National and UCSF leaders discuss the current state of reproductive health and justice in the context of abortion access. This panel discusses the impacts of the movement to repeal the ACA, the potential overturn of Roe v. Wade, as well as the community-based programs helping women in need.
The vastness of the ocean is only surpassed by the biodiversity within it; from familiar and unfamiliar mega-fauna, to every microbe and virus inhabiting every corner of the seas – from the deep freeze of the Antarctic to the scorching plumes of volcanic seafloor vents.
Paul Jensen describes how he and other researchers are tapping into the biodiversity of the world’s oceans as a relatively new resource for natural product drug discovery. Jensen is at the Center for Marine Biotechnology and Biomedicine at Scripps Institution of Oceanography, UC San Diego.
Is immigration an overall benefit, or burden to society? That’s was the central question posed at the 2019 Arthur N. Rupe debate at UC Santa Barbara. Rubén Rumbaut, Distinguished Professor of Sociology at UC Irvine, takes the position that immigration is not only good, but necessary for the success of the United States. Taking the stance that immigration needs to be scaled back and tightly controlled is Mark Krikorian, Executive Director of the Center for Immigration Studies, a controversial organization that has been designated an anti-immigrant hate group by the Southern Poverty Law Center.
The participants began by laying out their visions for the hallmarks of good immigration policy. Rumbaut leans heavily on the ideas that the population of the United States is aging, fewer children are being born, and our pension and social security systems will fall into crisis without an influx of new workers. Thus, he argues immigration is necessary to prop up those systems, strengthen the labor force, and repopulate shrinking towns across the country. Krikorian’s central idea is the polar opposite. He argues the United States is in good shape, and has no need for new immigration. Therefore, he says immigration policy should seek to have a net zero impact on the economy. He proposes updating the system to only accept immediate family members of current US citizens, and set the bar for skilled immigration to “Einstein” levels, meaning only people at the top of their fields.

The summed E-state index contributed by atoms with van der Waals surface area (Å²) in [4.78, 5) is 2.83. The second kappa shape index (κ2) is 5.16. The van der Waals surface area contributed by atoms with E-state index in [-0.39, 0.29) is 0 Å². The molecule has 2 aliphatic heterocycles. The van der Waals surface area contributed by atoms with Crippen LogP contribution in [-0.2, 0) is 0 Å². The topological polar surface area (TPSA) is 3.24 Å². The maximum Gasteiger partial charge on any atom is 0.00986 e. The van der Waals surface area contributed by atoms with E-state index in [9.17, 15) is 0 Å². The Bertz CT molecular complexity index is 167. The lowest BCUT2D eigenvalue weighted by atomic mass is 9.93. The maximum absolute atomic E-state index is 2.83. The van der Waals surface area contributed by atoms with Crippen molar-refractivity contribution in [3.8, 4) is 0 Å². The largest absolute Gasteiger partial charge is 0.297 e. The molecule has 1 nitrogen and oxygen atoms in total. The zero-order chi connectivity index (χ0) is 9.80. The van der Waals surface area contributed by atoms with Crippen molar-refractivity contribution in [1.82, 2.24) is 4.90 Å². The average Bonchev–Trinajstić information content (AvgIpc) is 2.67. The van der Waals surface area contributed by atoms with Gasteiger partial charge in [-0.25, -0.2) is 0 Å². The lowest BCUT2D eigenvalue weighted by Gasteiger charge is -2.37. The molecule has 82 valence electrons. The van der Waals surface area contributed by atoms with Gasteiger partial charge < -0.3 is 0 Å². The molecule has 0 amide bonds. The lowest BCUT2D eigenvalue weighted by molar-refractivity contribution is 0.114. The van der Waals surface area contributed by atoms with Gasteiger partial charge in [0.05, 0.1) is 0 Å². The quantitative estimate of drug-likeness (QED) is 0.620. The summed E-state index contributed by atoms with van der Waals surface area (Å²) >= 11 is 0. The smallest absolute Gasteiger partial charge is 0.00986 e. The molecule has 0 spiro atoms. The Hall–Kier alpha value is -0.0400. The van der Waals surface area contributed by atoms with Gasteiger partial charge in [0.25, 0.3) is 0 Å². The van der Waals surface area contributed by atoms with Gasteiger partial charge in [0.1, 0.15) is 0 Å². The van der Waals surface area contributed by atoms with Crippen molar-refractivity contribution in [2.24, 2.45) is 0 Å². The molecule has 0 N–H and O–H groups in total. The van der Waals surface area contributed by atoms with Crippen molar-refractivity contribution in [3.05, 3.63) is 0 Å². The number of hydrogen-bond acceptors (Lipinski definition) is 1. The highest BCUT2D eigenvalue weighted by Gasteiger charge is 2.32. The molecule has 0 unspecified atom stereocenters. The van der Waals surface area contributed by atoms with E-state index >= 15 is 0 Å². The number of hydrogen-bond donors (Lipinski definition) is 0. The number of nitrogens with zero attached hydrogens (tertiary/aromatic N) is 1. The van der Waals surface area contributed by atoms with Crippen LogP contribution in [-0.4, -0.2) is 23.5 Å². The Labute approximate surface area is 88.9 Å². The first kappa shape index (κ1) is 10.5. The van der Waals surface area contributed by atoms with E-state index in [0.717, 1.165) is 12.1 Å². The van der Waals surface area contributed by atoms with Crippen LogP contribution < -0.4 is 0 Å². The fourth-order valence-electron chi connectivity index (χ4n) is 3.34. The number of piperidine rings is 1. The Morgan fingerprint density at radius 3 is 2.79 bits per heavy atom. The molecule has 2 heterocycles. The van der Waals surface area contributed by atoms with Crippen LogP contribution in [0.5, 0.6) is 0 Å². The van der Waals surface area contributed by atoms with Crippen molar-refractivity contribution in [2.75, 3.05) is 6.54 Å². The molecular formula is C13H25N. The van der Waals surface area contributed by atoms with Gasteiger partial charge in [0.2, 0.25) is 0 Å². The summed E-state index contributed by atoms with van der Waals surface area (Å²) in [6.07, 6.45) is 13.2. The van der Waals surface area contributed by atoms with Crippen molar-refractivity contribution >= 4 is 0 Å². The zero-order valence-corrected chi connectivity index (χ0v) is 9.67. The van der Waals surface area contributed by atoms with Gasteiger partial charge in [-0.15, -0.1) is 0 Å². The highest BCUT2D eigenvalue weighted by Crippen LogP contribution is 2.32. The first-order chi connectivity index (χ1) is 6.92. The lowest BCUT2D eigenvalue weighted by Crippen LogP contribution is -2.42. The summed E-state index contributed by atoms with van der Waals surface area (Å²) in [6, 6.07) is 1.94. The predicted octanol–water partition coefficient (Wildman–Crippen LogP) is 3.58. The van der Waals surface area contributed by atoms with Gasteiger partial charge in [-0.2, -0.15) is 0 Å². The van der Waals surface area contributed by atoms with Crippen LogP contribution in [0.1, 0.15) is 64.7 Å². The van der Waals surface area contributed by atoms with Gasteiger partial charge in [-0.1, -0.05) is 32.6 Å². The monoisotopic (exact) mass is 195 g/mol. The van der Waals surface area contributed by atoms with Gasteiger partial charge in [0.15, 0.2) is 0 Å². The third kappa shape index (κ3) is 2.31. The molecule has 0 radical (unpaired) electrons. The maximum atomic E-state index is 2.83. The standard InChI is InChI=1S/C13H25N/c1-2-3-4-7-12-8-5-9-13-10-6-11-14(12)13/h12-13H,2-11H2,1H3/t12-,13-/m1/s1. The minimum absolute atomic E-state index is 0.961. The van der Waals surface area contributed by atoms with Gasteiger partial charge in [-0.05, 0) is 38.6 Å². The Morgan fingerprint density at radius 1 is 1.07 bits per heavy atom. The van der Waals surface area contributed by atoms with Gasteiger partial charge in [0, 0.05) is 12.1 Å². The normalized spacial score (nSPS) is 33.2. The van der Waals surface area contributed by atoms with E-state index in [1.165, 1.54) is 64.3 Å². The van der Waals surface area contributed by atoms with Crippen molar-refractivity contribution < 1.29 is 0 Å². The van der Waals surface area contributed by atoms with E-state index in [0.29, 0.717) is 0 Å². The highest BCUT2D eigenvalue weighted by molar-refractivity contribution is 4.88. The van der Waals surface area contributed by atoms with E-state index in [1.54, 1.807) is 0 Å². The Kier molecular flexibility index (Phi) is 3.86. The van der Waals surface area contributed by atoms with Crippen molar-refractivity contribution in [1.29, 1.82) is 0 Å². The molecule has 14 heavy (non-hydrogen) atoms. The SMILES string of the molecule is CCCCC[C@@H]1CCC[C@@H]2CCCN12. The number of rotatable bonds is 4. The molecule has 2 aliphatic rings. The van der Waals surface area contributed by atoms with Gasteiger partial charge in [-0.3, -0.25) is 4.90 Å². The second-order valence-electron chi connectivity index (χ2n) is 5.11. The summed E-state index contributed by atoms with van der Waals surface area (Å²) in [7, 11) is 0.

Both debaters address several aspects of immigration policy, from big picture concepts like measuring success, to details such as how many people from any given group should be granted citizenship each year. While their differences of opinion are clear throughout the debate, they do find agreement on one issue: the current long-term population of undocumented immigrants in the United States should be granted amnesty.
With a topic as complex and divisive as immigration, it is not surprising to see more disagreement than agreement. But, finding some common ground is essential if any real progress is to be made. Whatever your stance, this debate provides some insight into the other side of the argument.
Genetic counselors do more than interpret lab results. They can guide you through pre-pregnancy planning, help facilitate discussions about family history, and so much more. With so much genetic information available to expectant parents, it is important to have a resource who can not only collect data but help you understand the results.
Dr. Julia Cormano sits down with genetic counselors Christina Brock and Andrea Procko to find out how they support patients throughout pregnancy.
It is now abundantly clear that Africa was the “cradle of humanity,” with multiple waves of hominins arising on that continent and spreading across the old world, eventually being effectively displaced by our own species, which also arose in Africa.
Given these facts, it is not surprising that the strong emphasis of anthropogeny is on the continent of Africa with wide-ranging studies including genetic, paleontological, archeological, primatological, climatological, sociocultural and more.
This CARTA symposium focuses on the contributions of scientists and scholars of anthropogeny who live and work in Africa.
Browse more programs in Anthropogeny: The Perspective from Africa.